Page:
Leddy and Chutkow  detail the challenges faced by people with MG who participate in organized athletics. Factors include limited exercise tolerance with potential inability to maintain an optimal level of performance, greater predisposition to soft tissue and orthopedic injuries, and medication side effects. The disease severity and physical demands of the sport must be taken into account on a case-by-case basis. Low aerobic and anaerobic intensity sports, such as golf, bowling, cricket, and curling, should be encouraged to enable individuals with MG resuming exercise to succeed. Additionally, the importance of weight-bearing exercise is stressed as a preventative measure to counter steroid-induced osteoporosis and myopathy. Currently, there is not sufficient evidence to determine the risk and reward that exercise poses for moderate and severe MG. Rehabilitation specialists with an understanding of MG, medication side effects, functional independence, kinesiology, and therapeutic exercises can help advise prior to engaging in sports, weighing the pros and cons of engagement and devising a successful exercise progression plan to meet the individual’s needs and to prevent injury. The exercise prescription intensity and progression needs to account for the MG severity and the individual’s overall health [14,15].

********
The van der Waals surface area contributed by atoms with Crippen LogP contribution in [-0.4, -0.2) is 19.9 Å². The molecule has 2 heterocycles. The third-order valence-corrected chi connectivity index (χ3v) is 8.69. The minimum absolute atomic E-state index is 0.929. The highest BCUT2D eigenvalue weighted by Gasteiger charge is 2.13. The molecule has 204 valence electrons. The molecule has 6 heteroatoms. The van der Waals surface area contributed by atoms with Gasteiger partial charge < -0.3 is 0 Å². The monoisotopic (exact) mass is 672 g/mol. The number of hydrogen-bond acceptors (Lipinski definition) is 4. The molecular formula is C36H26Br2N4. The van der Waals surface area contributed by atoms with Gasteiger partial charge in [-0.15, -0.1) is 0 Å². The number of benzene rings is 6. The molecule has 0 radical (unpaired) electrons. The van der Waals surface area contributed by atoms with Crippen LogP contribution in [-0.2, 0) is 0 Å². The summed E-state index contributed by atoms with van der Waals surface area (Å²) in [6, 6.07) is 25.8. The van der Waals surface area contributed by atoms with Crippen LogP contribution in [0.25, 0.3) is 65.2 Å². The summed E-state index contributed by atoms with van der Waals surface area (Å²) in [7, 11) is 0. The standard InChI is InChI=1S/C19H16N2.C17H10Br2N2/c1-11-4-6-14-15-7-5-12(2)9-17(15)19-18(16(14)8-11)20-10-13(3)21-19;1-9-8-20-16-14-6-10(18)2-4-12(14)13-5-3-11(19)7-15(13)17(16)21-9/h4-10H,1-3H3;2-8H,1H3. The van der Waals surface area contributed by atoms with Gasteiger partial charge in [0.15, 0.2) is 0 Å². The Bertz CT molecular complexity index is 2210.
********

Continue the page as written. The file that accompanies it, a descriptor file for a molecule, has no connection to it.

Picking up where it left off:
A 16-session balance strategy exercise program improved functional ability and balance in the MG population . Subjects (n=6) trained once or twice a week on therapeutic workstation exercises, e.g. heel-toe walking, sit to stand, and ball catching and throwing. Training improved MG severity on the quantitative myasthenia gravis (QMG), Timed Up and Go (TUG) (cognitive), and standing balance on foam with eyes closed. Although this study had a small sample size and variable group characteristics (age, MG severity, functional ability), it demonstrated the benefit of this short balance strategy intervention on functional performance, attention, and postural stability.